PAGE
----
Weeks later, Zainab was diagnosed with Niemann-Pick disease, a rare and incurable genetic disease. After this devastating development, which meant she was likely to die before adulthood, Rashid and Aliya increasingly clashed with Zainab’s doctors over her care, particularly the way her respiratory problems were being treated.
Although she lost the ability to speak, Zainab’s parents say she could still communicate by making non-verbal noises and would be in bright spirits despite being seriously ill.
Even when on a ventilator, she would enjoy watching her favourite film, Paddington.
‘And she could respond to music, she would watch her DVDs,’ Aliya said. ‘She loved having her hair washed, brushed and plaited.’
The disagreements between Zainab’s parents and her doctors intensified when she fell dangerously ill last July and was admitted to hospital for the final time. On August 16, Rashid was banned by the hospital from visiting his daughter between 5pm and 9am because it was claimed a junior doctor had felt ‘threatened and intimidated’ by him during a dispute over Zainab’s care.
Doctors Aliya and Rashid Abassi, who had an altercation with hospital staff and police officers, brought about by a dispute over the care of their daughter Zainab. Zainab had a life-limiting condition and died in May 2019
Medical staff later called police when Rashid did visit, but officers calmly handled the situation and he was allowed to stay.
Three days later, Rashid and Aliya met three senior doctors in a room near Zainab’s ward, who told them they wanted to take her off her ventilator, which was providing her lungs with oxygen, and allow her to die ‘in the most caring manner’. Rashid and Aliya disagreed and a heated argument escalated when the doctors attempted to hand Rashid a letter spelling out how his visiting hours would be restricted.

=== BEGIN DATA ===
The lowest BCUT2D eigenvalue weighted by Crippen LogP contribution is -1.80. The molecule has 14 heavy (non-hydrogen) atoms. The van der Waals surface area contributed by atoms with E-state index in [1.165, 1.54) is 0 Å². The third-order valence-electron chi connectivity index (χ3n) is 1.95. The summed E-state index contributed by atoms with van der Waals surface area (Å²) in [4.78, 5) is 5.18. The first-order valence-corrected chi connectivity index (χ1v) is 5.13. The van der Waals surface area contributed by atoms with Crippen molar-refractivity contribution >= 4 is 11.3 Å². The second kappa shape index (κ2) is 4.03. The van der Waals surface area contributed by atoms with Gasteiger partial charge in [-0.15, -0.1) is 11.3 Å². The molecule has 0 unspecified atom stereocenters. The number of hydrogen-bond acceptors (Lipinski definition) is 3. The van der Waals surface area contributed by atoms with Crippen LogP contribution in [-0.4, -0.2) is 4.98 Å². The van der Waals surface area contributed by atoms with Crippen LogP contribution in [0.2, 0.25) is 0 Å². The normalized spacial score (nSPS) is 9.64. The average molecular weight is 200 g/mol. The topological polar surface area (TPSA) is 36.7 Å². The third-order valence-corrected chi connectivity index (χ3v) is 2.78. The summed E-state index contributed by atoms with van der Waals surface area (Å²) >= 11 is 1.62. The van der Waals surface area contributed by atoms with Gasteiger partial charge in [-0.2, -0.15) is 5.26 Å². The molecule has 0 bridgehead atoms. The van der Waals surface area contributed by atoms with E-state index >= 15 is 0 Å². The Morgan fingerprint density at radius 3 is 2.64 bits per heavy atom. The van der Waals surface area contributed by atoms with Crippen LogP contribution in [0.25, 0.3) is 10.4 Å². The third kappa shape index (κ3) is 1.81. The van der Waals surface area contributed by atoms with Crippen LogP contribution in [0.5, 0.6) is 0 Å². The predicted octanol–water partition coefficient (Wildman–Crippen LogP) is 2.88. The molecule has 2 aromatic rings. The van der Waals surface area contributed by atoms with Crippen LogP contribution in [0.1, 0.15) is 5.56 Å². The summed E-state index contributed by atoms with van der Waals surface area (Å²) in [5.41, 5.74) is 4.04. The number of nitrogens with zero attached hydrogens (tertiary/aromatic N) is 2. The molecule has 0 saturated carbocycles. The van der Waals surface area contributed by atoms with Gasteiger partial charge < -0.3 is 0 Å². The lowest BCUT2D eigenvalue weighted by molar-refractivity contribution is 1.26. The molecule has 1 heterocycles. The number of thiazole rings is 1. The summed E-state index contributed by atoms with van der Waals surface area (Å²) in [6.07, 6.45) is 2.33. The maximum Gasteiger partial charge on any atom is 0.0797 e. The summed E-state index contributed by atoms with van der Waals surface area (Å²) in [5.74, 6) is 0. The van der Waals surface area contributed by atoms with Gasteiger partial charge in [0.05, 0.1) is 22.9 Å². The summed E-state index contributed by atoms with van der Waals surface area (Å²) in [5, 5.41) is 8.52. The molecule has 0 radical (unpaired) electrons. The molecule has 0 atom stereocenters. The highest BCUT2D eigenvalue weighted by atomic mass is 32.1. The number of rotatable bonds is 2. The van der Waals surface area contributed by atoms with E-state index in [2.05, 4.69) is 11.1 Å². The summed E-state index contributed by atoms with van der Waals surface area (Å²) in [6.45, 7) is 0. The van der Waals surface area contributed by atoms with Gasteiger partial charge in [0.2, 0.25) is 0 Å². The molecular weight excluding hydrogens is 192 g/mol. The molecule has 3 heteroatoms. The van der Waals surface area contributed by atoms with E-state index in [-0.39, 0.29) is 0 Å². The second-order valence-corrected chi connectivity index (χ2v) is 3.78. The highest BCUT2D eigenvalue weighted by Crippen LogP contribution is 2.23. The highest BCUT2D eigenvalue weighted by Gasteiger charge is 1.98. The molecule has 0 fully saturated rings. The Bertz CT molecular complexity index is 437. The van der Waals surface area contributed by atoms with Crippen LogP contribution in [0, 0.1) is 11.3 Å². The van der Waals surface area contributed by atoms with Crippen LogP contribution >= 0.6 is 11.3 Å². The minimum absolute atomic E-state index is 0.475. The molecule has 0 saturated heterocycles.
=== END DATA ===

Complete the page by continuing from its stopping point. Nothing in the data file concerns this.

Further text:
Medical staff claimed Rashid pushed one of the doctors as he stormed out of the meeting. He denies this. ‘My shoulder may have brushed him but then he is the one who ran after me. He first tried to stop me,’ he said.
The couple said they ‘panicked’ because they feared medical staff were taking Zainab off the ventilator while they were in the meeting. ‘It was like being hit with a sledgehammer,’ Aliya said.
Around half an hour later, four police officers and two security guards gathered at Zainab’s bedside, where Rashid, Aliya and one of their sons were sitting calmly.
They repeatedly asked Rashid to move into a different area where they could speak to him, but he did not move. Aliya explained why her husband needed to be there – and asked, ‘Do you know what compassion is?’ But five-and-a-half minutes later chaos broke out as officers attempted to forcibly remove Rashid.